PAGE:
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China advances Greater Bay Area strategy and ratifies the MLI

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Lewis Lu of KPMG China looks at the Chinese government’s latest step in its Guangdong–Hong Kong–Macau Greater Bay Area strategy, a master plan for developing Guangzhou’s Nansha district.

On June 6 2022, China’s central government released a master plan for the development of Guangzhou’s Nansha district. This joins the 2021 master plans for the Hengqin and Qianhai cooperation zones in Zhuhai and Shenzhen respectively. China also ratified the OECD’s multilateral instrument (MLI).

For each area, specific sectors are identified for encouragement. For Nansha, incentives will focus on fundamental/applied research, marine science and technology, intelligent manufacturing, and digital industries. Supportive measures for start-ups and outbound investing enterprises will also be put in place.

Incentives include a reduced corporate income tax (CIT) rate of 15% (China’s standard rate is 25%) for encouraged industries, which will be set out in a catalogue. The preferential CIT rate only applies to enterprises located in Nanshawan, the Qingsheng hub and the Nansha hub, which are the pioneer zones for the development of Nansha.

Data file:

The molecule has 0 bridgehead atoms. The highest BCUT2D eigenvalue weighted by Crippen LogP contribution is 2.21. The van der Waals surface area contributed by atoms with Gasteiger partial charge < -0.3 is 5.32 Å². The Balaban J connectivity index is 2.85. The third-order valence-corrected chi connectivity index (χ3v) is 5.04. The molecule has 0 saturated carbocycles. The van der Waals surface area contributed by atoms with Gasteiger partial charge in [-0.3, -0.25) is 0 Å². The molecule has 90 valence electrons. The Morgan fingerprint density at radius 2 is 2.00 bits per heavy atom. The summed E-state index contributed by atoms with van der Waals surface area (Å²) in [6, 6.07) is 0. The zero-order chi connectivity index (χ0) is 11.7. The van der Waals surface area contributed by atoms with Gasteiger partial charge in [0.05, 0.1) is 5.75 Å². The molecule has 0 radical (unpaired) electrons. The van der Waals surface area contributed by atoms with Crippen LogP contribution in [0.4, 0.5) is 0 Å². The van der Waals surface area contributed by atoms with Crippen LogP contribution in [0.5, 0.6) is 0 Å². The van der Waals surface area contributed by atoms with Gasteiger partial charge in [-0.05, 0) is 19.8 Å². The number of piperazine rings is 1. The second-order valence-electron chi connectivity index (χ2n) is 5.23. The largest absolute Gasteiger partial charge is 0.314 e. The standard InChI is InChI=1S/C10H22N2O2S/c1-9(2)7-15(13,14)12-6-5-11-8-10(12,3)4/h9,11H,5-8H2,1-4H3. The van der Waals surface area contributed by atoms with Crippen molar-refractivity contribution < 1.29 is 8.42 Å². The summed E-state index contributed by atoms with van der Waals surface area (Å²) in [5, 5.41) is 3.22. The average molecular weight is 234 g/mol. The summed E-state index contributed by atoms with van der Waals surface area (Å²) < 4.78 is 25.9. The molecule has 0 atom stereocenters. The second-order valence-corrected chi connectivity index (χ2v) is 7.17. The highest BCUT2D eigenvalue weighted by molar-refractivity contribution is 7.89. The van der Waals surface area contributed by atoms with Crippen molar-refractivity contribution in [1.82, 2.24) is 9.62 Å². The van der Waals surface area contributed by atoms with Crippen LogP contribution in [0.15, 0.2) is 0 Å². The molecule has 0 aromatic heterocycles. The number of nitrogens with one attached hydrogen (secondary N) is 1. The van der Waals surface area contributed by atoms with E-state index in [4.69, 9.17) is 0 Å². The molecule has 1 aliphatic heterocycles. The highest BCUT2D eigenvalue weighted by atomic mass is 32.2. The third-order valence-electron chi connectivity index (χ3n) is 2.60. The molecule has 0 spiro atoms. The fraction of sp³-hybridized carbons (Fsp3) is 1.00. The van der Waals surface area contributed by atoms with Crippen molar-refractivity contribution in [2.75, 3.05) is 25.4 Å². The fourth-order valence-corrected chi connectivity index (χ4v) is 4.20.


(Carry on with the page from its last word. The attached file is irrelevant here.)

High-tech enterprises will also enjoy a longer tax loss carry-forward period. The 10-year limitation is expected to be extended.

Preferential individual income tax (IIT) treatment will be provided to Hong Kong and Macau residents working in Nansha, bringing their after-tax income in line with what they would obtain after tax in the low-tax jurisdictions of Hong Kong and Macau.

While this preferential IIT treatment is solely directed at Hong Kong and Macau staff, the IIT incentive policy for foreign talent from all countries remains in effect. In other words, eligible foreign staff can benefit from a maximum IIT burden of 15%.

DTA changes

In late May, China deposited its instrument of approval for the BEPS 1.0 MLI with the OECD. The MLI will enter into force for China from September 1 2022. Preliminary research shows that more than 40 Chinese tax treaties will be affected.

Significant changes include:

  • The insertion of the principal purpose test into updated double taxation agreements (DTAs);

  • The replacement of the corporate tax resident tiebreaker test in some updated DTAs; and

  • A modernisation of the mutual agreement procedure and transfer pricing articles in certain older DTAs.

A limited number of treaties have also had updates to their dividends and capital gains articles.

China opted not to update its treaties to reflect the changes to the definition of a permanent establishment in Action 7.

In addition to updating existing DTAs via the MLI, China has incorporated BEPS changes in its new DTAs signed with Angola, the Republic of Congo and Rwanda. These DTAs will come into force on January 1 2023.

Businesses should monitor these DTA updates to ensure access to treaty relief for their cross-border activities with China.

New tax laws

At the same time as the Chinese government has been enhancing the tax environment for cross-border activities, progress is being made with the placing of some existing taxes (currently based on regulations) on a legislative basis.

The Chinese government on July 14 2022 announced that the draft bills for the VAT law and customs tariff law will be submitted to the National People’s Congress for deliberation within 2022. Businesses should also pay attention to this.

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